Córdoba province Gov. José Manuel de la Sota accused criminal gangs of organizing the violence and said his government would prosecute those responsible.
“None of them should enjoy impunity for the damage they have caused to the city,” Mr. De la Sota said. “I hope that in the next few hours peace once again reigns in our city.”
The looting poses a test for President Cristina Kirchner’s efforts to revamp her administration’s security policies. Crime consistently ranks as Argentines’ top concern in public opinion polls.
On Wednesday, Mrs. Kirchner swore in María Cecilia Rodríguez, a little-known official who recently oversaw the Defense Ministry’s disaster relief arm, as the administration’s third security minister in less than a year.
The Kirchner administration was initially cool to Mr. De la Sota’s request for federal help.
Mrs. Kirchner’s cabinet chief, Jorge Capitanich, said Wednesday morning it was the provincial government’s job to solve the police strike and control the looting.
Security Secretary Sergio Berni later said the government would send 2,000 antiriot officers to the province. Those security forces were recalled after the strike ended, Telam said.
Opposition leaders, including Buenos Aires City Mayor Mauricio Macri, legislator Sergio Massa and Santa Fe Gov. Antonio Bonfatti, had called on the Kirchner administration to step in.
The incidents in Córdoba are similar to an outbreak of looting last year that affected several cities just days before Christmas. A local dispute over holiday handouts between shantytown political bosses and the government of the resort city of Bariloche in southern Argentina degenerated into a looting spree that spawned similar incidents in cities across the country.
Those incidents, the worst acts of looting and vandalism Argentina had seen in years, prompted Mrs. Kirchner to deploy hundreds of federal police and members of Gendarmería, a militarized police force, to restore order in Bariloche and other cities.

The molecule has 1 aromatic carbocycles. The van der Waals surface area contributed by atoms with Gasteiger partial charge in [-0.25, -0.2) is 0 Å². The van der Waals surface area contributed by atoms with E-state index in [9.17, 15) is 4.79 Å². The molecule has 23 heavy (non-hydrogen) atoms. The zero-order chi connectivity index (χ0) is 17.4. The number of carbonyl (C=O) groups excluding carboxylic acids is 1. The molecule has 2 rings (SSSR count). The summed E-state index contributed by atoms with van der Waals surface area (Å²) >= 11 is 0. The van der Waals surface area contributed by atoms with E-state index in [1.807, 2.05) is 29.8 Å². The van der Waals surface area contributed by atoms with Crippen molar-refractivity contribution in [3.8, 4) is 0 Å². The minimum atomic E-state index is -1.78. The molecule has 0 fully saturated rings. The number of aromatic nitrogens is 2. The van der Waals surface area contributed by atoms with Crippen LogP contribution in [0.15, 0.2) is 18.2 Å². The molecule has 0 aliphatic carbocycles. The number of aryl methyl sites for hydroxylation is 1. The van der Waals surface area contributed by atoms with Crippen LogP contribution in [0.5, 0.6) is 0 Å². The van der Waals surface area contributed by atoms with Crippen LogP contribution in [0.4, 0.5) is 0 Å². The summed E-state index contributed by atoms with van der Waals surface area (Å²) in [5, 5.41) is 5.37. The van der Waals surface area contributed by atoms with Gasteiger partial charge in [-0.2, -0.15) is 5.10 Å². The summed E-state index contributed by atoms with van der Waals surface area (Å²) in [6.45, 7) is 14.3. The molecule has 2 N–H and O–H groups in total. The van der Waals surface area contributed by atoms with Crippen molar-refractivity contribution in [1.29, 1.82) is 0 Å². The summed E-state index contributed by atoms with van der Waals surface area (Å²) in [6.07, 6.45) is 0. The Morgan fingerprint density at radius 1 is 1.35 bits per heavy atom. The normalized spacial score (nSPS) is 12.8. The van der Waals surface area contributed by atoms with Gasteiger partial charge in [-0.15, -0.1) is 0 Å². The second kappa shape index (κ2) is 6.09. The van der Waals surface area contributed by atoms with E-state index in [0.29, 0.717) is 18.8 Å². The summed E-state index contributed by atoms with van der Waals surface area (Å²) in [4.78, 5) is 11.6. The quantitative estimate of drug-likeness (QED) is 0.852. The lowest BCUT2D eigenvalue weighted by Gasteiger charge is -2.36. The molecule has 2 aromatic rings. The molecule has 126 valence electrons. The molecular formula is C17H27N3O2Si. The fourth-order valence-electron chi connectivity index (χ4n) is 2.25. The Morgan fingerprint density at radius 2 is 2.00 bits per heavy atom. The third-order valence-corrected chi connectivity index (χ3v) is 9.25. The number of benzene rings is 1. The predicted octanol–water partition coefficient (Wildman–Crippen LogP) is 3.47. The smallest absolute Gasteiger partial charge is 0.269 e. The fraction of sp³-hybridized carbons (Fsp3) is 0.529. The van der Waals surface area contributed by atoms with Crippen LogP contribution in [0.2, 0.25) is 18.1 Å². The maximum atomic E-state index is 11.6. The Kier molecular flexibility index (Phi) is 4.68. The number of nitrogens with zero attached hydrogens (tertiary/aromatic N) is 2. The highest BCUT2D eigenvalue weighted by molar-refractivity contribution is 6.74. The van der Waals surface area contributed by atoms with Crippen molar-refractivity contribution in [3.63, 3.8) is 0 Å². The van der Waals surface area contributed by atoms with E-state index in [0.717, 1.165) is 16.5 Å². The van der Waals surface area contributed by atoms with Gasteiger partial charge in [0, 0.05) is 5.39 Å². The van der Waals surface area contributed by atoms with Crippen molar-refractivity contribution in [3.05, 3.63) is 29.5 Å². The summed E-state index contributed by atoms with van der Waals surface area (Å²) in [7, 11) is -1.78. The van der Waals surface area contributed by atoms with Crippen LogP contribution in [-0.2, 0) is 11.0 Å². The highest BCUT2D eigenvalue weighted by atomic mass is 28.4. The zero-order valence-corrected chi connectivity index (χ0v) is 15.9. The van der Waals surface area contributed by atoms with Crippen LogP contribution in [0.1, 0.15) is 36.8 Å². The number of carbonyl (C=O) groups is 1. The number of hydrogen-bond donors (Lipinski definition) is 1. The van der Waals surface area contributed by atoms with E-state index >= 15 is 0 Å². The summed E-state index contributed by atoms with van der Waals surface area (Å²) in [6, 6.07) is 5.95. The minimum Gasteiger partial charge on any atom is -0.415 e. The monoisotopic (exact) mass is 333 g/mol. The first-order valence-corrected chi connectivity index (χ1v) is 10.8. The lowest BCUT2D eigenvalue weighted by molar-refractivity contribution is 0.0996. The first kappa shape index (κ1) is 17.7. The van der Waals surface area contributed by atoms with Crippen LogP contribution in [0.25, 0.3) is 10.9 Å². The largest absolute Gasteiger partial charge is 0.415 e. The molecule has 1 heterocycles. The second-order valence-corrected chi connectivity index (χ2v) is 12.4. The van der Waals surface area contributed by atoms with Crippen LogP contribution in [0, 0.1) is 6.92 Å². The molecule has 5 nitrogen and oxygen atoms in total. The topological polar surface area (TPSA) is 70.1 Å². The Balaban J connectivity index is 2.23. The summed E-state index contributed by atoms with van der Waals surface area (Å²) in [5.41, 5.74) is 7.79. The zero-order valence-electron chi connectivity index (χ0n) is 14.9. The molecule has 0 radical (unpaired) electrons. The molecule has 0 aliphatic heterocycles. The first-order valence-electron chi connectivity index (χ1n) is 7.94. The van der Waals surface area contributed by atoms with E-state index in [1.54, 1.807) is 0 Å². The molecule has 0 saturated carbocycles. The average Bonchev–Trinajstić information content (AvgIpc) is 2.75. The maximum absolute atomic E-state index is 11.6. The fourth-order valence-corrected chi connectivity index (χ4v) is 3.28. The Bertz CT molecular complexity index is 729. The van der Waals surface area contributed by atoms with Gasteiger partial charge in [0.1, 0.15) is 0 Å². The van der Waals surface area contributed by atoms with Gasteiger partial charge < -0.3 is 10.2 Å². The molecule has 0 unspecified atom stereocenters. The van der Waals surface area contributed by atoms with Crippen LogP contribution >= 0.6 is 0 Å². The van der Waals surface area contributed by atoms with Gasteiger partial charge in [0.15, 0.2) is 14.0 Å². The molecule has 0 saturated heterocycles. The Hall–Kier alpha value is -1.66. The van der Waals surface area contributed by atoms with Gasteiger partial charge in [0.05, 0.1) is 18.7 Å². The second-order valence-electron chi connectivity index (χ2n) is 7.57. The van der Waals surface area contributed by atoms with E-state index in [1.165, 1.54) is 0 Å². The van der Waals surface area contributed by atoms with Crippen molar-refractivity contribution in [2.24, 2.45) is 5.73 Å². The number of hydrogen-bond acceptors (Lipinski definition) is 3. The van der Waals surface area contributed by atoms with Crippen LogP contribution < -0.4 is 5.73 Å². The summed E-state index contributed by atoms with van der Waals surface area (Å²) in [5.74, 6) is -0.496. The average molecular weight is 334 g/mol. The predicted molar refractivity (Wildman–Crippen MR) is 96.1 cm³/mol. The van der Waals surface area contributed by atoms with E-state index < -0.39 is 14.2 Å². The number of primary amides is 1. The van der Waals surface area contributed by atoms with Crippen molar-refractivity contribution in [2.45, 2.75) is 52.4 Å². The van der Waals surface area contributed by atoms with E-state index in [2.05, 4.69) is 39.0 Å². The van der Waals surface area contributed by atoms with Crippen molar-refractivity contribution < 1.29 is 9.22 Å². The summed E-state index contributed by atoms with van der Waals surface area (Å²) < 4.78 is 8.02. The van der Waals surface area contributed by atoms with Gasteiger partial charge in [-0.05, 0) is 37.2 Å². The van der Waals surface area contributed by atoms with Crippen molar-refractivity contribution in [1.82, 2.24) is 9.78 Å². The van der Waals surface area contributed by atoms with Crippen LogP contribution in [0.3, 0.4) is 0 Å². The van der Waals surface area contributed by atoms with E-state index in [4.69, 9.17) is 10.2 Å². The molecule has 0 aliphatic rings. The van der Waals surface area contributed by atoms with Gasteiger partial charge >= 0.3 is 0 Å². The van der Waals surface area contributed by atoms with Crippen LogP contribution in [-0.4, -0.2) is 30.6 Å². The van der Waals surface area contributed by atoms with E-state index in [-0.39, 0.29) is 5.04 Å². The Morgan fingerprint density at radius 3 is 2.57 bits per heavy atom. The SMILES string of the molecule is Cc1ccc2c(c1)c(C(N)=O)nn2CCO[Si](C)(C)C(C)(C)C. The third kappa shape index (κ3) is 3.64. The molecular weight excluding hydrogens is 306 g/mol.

The events in Córdoba highlight the fragility of Argentina’s social fabric, even after years of rapid economic growth and a broad expansion of social welfare programs under the governments of Mrs. Kirchner and her husband and predecessor, former president Néstor Kirchner, who died in 2010.
The Kirchner administration spends billions of dollars a year on social programs to help low income families, including free health care, pensions and monthly payments that benefit more than six million children. Mrs. Kirchner also frequently boasts that she and her husband created more than five million jobs.
Even though many people were lifted out of indigence thanks to those social programs, many remain mired in poverty, said Carlos F. De Angelis, sociologist and professor at the University of Buenos Aires.
“If the police aren’t there, the poor rush out to loot,” Mr. De Angelis said. “If Argentina doesn’t create productive jobs, social mobility will remain stalled, and that fuels dissatisfaction.”
The police strike is also the latest sign of the financial stress some provincial governments are facing from inflation that most private economists say has been running at or above 20% a year since 2010. The Kirchner administration’s economic data puts annual inflation at 10.5%, while private economists say inflation is currently around 26%.
Many provinces are heavily dependent on federal money to fund public works and to pay salaries, which have risen roughly in line with private-sector inflation estimates. Córdoba province’s relationship with the federal government is especially complicated by a feud between Mr. De la Sota and Mrs. Kirchner, who hail from opposing wings of the ruling Peronist movement.